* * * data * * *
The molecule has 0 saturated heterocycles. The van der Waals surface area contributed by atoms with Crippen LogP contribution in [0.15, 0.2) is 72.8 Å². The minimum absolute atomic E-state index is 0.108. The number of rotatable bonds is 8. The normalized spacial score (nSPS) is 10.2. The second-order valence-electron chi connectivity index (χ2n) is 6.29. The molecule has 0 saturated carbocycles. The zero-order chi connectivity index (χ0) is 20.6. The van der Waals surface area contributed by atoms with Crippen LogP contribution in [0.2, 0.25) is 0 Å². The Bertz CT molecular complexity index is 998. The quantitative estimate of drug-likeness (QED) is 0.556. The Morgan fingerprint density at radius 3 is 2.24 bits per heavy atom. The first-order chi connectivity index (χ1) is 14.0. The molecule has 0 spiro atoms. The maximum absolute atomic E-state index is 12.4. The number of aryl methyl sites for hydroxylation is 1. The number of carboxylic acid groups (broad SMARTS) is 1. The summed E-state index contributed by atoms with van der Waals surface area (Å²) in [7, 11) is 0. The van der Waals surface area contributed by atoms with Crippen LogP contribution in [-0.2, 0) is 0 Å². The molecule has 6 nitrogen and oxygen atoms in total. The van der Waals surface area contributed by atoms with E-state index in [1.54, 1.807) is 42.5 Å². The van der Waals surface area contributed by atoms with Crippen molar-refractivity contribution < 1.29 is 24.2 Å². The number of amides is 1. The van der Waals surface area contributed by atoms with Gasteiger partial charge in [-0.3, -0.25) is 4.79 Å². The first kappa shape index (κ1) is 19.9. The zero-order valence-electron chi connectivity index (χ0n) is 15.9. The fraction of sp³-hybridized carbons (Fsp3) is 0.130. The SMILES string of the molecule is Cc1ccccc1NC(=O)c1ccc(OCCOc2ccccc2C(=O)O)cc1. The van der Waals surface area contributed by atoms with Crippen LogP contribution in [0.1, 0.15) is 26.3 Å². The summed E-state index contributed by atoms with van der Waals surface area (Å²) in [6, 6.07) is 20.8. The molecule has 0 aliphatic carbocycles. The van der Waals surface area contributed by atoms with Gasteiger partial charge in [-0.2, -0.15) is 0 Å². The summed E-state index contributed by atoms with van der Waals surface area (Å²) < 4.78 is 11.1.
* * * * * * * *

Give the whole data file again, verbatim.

The molecule has 0 saturated heterocycles. The van der Waals surface area contributed by atoms with Crippen LogP contribution in [0.15, 0.2) is 72.8 Å². The minimum absolute atomic E-state index is 0.108. The number of rotatable bonds is 8. The normalized spacial score (nSPS) is 10.2. The second-order valence-electron chi connectivity index (χ2n) is 6.29. The molecule has 0 saturated carbocycles. The zero-order chi connectivity index (χ0) is 20.6. The van der Waals surface area contributed by atoms with Crippen LogP contribution in [0.2, 0.25) is 0 Å². The Bertz CT molecular complexity index is 998. The quantitative estimate of drug-likeness (QED) is 0.556. The Morgan fingerprint density at radius 3 is 2.24 bits per heavy atom. The first-order chi connectivity index (χ1) is 14.0. The molecule has 0 spiro atoms. The maximum absolute atomic E-state index is 12.4. The number of aryl methyl sites for hydroxylation is 1. The number of carboxylic acid groups (broad SMARTS) is 1. The summed E-state index contributed by atoms with van der Waals surface area (Å²) in [7, 11) is 0. The van der Waals surface area contributed by atoms with Crippen LogP contribution in [-0.2, 0) is 0 Å². The molecule has 6 nitrogen and oxygen atoms in total. The van der Waals surface area contributed by atoms with E-state index in [1.54, 1.807) is 42.5 Å². The van der Waals surface area contributed by atoms with Crippen molar-refractivity contribution < 1.29 is 24.2 Å². The number of amides is 1. The van der Waals surface area contributed by atoms with Gasteiger partial charge in [-0.3, -0.25) is 4.79 Å². The first kappa shape index (κ1) is 19.9. The zero-order valence-electron chi connectivity index (χ0n) is 15.9. The fraction of sp³-hybridized carbons (Fsp3) is 0.130. The SMILES string of the molecule is Cc1ccccc1NC(=O)c1ccc(OCCOc2ccccc2C(=O)O)cc1. The van der Waals surface area contributed by atoms with Crippen LogP contribution in [0.1, 0.15) is 26.3 Å². The summed E-state index contributed by atoms with van der Waals surface area (Å²) in [6, 6.07) is 20.8. The molecule has 0 aliphatic carbocycles. The van der Waals surface area contributed by atoms with Gasteiger partial charge in [-0.2, -0.15) is 0 Å². The summed E-state index contributed by atoms with van der Waals surface area (Å²) < 4.78 is 11.1.